Universal Audio Sphere DLX and LX Review
Dual-diaphragm modeling microphones
Universal Audio recently released two new software-enabled modeling microphones, Sphere LX and Sphere DLX. These new mics are the result of UA’s acquisition of Townsend Labs and the combined know-how from both companies. Needless to say, we had to take a look at the Sphere DLX and Sphere LX in our studios and test them extensively.
This article by Marcus Schmahl was originally published in German on gearnews.de.
Universal Audio Sphere DLX and LX
Modeling microphones are available from several manufacturers. But Townsend Labs, which merged with Universal Audio some time ago, was a major innovator in this field. And this collaboration has now resulted in two new microphones: Sphere DLX and LX. Both are designed to bring you the sound of various legendary microphones using only one physical mic and the corresponding software. That sounds like a brilliant idea (and it’s obviously going to be much less expensive than an extensive microphone collection).
How do the new UA Sphere DLX and LX modeling microphones sound and how well does the simulation of various other microphones work? I had the opportunity to try out the new mics in my studio. Thanks to Universal Audio for providing both microphones for this review!
Unboxing new hardware from Universal Audio now feels almost like the unpacking ceremonies we’ve become accustomed to from Apple products. The microphones come in a beautiful black box with a zippered hard case for storage. The case of the Sphere DLX contains the microphone, a large shock mount with two spare rubber bands, a “normal” mic stand mount, a long, custom audio cable (5-pin XLR to two standard XLR plugs), and a card with the serial number for registering the hardware.
The Sphere LX modeling microphone comes in a similar but much smaller box. The contents are identical except for the missing shock mount and a shorter cable (5-pin to 2x XLR). The build quality of both mics feels very good due to their rather high weight. Time to plug them in and try them out!
The first steps with the Universal Audio Sphere DLX
As a gear nerd, I went straight for the stereo variant of the new UA microphone, the Sphere DLX. The “D” stands for “dual” and indicates that the microphone is equipped with two large diaphragms. They sit opposite each other in the capsule, picking up everything around the microphone in a 360° radius. Together with the software, this opens up many interesting possibilities.
After registering the Sphere DLX in the UA Connect software, you can install the included native plugins or their respective UAD versions. I connected the mic to my UA Apollo audio interface (for which a new software update is available) with the included cable, but you can of course also use another audio interface. Needless to say, two microphone inputs are required to be able to use the stereo functionality. There’s also a procedure for calibrating the microphone.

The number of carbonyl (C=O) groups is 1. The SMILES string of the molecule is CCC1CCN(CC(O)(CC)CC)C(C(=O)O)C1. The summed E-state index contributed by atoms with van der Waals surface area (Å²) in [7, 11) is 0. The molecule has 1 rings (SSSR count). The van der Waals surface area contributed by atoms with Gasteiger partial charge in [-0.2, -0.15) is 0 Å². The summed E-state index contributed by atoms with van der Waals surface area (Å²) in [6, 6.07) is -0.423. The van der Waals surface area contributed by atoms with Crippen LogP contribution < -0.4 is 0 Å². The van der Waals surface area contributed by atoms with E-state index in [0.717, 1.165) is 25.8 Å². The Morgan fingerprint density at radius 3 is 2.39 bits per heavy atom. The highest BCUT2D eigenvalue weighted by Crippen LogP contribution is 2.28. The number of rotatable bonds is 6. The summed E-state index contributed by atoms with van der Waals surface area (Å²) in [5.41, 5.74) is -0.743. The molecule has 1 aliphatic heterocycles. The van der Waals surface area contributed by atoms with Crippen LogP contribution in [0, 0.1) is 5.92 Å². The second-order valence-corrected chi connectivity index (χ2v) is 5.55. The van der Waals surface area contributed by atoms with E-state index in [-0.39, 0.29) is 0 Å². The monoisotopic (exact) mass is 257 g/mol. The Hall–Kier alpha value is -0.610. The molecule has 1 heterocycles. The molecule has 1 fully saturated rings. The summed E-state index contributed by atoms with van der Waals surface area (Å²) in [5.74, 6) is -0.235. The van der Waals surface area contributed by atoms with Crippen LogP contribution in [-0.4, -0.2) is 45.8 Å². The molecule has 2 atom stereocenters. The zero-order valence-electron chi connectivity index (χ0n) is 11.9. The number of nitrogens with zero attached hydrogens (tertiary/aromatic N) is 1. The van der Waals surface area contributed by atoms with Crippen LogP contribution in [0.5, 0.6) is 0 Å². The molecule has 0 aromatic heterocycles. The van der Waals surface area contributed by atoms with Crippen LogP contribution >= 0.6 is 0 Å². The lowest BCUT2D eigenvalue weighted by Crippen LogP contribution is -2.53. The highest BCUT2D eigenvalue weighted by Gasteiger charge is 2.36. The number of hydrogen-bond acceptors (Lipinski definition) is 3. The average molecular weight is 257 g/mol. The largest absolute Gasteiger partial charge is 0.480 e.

Now all that’s left to do is to combine the two mono channels to one stereo channel in the Apollo software mixer, which is necessary to ensure that the modeling feature works correctly. After turning on phantom power, the upper part of the mic lights up blue, which is a real eye-catcher. But now I want to hear the sound!
Recording in progress: UA Sphere DLX
A modeling microphone like the Sphere DLX relies on the interaction with the accompanying software to unlock its full potential. The included UAD Sphere Mic Collection plugins (for UAD and native) contain 38 microphone emulations for the DLX and 20 for the LX, including many renowned ribbon, condenser, and dynamic microphones. In addition to this, you can expand your collection with the UAD Putnam Mic Collection (another nine emulations) and the UAD Ocean Way Mic Collection (12 emulations). All plugins are available in mono and stereo versions. Besides the microphone type, the plugins allow you to change the polar pattern and other microphone characteristics – even after recording!
If you’re recording in stereo using the Sphere DLX, you can do even more. Thanks to the dual diaphragms, you could potentially combine two different microphone types with different polar patterns, different filter settings, and axis shifts. That means virtually limitless possibilities for a wide variety of recording situations. As the physical microphone transmits a “neutral” signal to your DAW and all the processing is done by the plugin, you can always go back to make changes after recording and switch up the microphone and polar patterns. Powerful! And it works impressively well.
Off into the box: IsoSphere takes care of your mic screen
While you might think that the IsoSphere feature of the Sphere DLX and LX plugins emulates a mic screen, that is not the case. The purpose of this feature is to minimize the effects of these helpers and eliminate the sound coloration they induce. The plugin contains profiles for a selection of popular mic screens, as well as a couple of generic designs. Mic screens are a cheap and easy way to control ambience if you don’t have access to an optimized room, and this feature helps to get rid of their side effects. All you need to do is dial in the correct distance between the microphone and the source, and the plugin takes care of the rest.